Compounding medications was part of the pharmacist’s daily routine before manufacturing companies began the mass production of prescriptions drugs. Pharmacists compounded, or specially blended, almost all prescriptions until the mid twentieth century when large pharmaceutical companies began dispensing medications. Today, pharmaceutical compounding is growing in popularity as physicians search for treatment alternatives for their patients who do not respond well to the typical “one size fits all” therapies.
Treatment of acute and chronic pain is not easy. Patients often suffer from various ailments such as arthritis, tendinitis, diabetes, back injury and headaches. Often the medicines prescribed to treat these conditions may be successful in reducing or alleviating the pain, but can leave the patient with intolerable side effects resulting in the inability or unwillingness to continue the treatment. For example, the dry mouth associated with certain drugs can be remedied in a compounded lollipop that increases salivation, therefore avoiding the annoying side effect. For others, the medicine may be working, but not well enough and additional treatment is needed. At National Center for Pain Management and Research Custom Pharmacy, the pharmacists specialize in compounding topical pain creams that allow the patient to apply medications directly to the site of pain. Topical and transdermal creams and gels can be formulated to provide high drug concentrations at the site of application (e.g., NSAIDs for joint pain). By applying the medications locally instead of taking a pill, the gastrointestinal tract and the bloodstream are bypassed and harmful side effects can be avoided. Furthermore, topical pain creams can be used in conjunction with oral pain medication bringing greater comfort to patients who are currently experiencing limited relief from pain. For patients who suffer vaginal, rectal, or hemorrhoidal pain, suppositories or rectal rockets containing pain medications can be compounded to ease the pain.
National Center for Pain Management and Research’s compounding pharmacists can customize treatments for each individual by creating different combinations and strengths of medications based on the physician’s orders. These customized medications usually contain more than one active ingredient and are truly “what the doctor ordered.” Our pharmacists can also tailor the base to which the active ingredients are added. Some patients prefer a thick, cream-like base while others prefer a thin, lotion-like consistency. Patients who have sensitive skin may need a formula prepared for their specific needs. Bases can also be changed to increase or decrease absorption. Compounding pharmacists will work with the patient and the physician to specialize each prescription to meet the unique needs of the patient, especially in the field of pain management. There has never been so many options for the topical treatment of pain as there are today.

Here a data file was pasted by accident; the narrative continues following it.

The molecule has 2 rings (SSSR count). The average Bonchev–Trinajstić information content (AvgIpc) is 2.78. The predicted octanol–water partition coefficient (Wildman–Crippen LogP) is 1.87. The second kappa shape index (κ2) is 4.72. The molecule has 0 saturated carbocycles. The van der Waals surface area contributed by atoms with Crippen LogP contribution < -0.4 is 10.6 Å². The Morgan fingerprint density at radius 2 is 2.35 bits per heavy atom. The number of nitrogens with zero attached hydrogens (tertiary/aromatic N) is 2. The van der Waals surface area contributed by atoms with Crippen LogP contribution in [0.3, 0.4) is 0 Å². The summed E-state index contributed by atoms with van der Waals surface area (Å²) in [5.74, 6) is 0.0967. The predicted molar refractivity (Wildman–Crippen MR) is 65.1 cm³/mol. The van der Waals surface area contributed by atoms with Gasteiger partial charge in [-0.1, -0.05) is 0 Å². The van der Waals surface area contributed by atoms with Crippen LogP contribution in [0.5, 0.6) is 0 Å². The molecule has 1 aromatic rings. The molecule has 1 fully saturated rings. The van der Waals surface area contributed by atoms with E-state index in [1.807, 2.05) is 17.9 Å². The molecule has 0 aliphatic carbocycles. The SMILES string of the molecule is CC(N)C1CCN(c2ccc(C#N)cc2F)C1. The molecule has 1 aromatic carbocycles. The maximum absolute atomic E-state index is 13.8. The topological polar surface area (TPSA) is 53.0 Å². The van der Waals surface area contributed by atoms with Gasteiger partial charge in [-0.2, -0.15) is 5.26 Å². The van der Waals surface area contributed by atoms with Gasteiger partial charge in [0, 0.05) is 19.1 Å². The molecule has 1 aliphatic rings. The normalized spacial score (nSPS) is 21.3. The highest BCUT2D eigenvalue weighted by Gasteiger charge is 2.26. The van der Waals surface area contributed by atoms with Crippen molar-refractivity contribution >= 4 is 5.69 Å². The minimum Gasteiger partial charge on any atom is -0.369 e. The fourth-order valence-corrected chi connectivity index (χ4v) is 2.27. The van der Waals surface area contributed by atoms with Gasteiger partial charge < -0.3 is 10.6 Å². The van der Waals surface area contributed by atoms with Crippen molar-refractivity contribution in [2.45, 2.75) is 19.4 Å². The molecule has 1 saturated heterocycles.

Compounded pain creams can contain combinations of any of the following medications:
- Muscle relaxants
- Pain blockers
- Neuropathic agents
NSAIDS, such as, ibuprofen, are used to reduce pain and inflammation. They work by blocking enzymes that increase your pain. By using these drugs topically, we can avoid many of the serious side effects that can happen when NSAIDS are taken orally. Muscle relaxants, such as baclofen or cyclobenzaprine, relax the muscle and decrease muscle spasms by interfering with neurotransmitters that cause muscle tightness. Pain blockers work by blocking pain receptors, and examples are ketamine and amantadine. Neuropathic agents, such as gabapentin and amitriptyline, interfere with nerves that transmit neuropathic pain. Topical application of these medications helps avoid systemic side effects and allow treatment directly at the site of pain. Additionally, anesthetics numb the area of application increasing pain relief. Examples of anesthetics are lidocaine, tetracaine, and bupivacaine. Prescribing physicians determine which combination of medications will work best for the patient. If the first formula does not work as well as expected, the pharmacist, physician, and patient can work together to create a new combination that better satisfies the needs of the patient. Topical treatment of pain can work for almost everyone. It is a matter of finding the right combination and strength of drug that works best for the patient. Our pharmacy has seen great success in the treatment of pain with topical compounded medications. We believe they are a crucial part of the multi-modal treatment of pain.